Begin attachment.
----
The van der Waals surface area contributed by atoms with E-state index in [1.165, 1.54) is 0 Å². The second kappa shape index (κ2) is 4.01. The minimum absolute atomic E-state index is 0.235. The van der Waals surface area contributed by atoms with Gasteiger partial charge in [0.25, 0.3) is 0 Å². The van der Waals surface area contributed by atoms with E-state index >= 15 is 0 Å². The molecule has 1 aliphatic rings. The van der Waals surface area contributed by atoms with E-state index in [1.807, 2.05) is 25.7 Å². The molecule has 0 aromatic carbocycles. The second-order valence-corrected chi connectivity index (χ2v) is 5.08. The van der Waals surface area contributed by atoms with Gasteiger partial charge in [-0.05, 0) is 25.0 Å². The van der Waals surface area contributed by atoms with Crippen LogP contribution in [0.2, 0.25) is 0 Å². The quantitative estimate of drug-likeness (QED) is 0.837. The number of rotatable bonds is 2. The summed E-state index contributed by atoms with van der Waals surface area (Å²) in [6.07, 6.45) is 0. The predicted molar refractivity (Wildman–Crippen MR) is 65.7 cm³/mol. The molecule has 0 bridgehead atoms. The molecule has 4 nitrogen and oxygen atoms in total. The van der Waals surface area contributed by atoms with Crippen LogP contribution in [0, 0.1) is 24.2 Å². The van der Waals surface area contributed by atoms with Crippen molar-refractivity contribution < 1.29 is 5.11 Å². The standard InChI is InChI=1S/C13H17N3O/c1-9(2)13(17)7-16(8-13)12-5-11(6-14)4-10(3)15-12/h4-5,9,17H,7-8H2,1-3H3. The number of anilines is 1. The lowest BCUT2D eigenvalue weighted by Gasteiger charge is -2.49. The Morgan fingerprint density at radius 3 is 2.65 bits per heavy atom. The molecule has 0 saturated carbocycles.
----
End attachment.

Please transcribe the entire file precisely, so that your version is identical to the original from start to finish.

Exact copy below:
The van der Waals surface area contributed by atoms with E-state index in [1.165, 1.54) is 0 Å². The second kappa shape index (κ2) is 4.01. The minimum absolute atomic E-state index is 0.235. The van der Waals surface area contributed by atoms with Gasteiger partial charge in [0.25, 0.3) is 0 Å². The van der Waals surface area contributed by atoms with E-state index >= 15 is 0 Å². The molecule has 1 aliphatic rings. The van der Waals surface area contributed by atoms with E-state index in [1.807, 2.05) is 25.7 Å². The molecule has 0 aromatic carbocycles. The second-order valence-corrected chi connectivity index (χ2v) is 5.08. The van der Waals surface area contributed by atoms with Gasteiger partial charge in [-0.05, 0) is 25.0 Å². The van der Waals surface area contributed by atoms with Crippen LogP contribution in [0.2, 0.25) is 0 Å². The quantitative estimate of drug-likeness (QED) is 0.837. The number of rotatable bonds is 2. The summed E-state index contributed by atoms with van der Waals surface area (Å²) in [6.07, 6.45) is 0. The predicted molar refractivity (Wildman–Crippen MR) is 65.7 cm³/mol. The molecule has 0 bridgehead atoms. The molecule has 4 nitrogen and oxygen atoms in total. The van der Waals surface area contributed by atoms with Crippen LogP contribution in [0, 0.1) is 24.2 Å². The van der Waals surface area contributed by atoms with Crippen molar-refractivity contribution < 1.29 is 5.11 Å². The standard InChI is InChI=1S/C13H17N3O/c1-9(2)13(17)7-16(8-13)12-5-11(6-14)4-10(3)15-12/h4-5,9,17H,7-8H2,1-3H3. The number of anilines is 1. The lowest BCUT2D eigenvalue weighted by Gasteiger charge is -2.49. The Morgan fingerprint density at radius 3 is 2.65 bits per heavy atom. The molecule has 0 saturated carbocycles.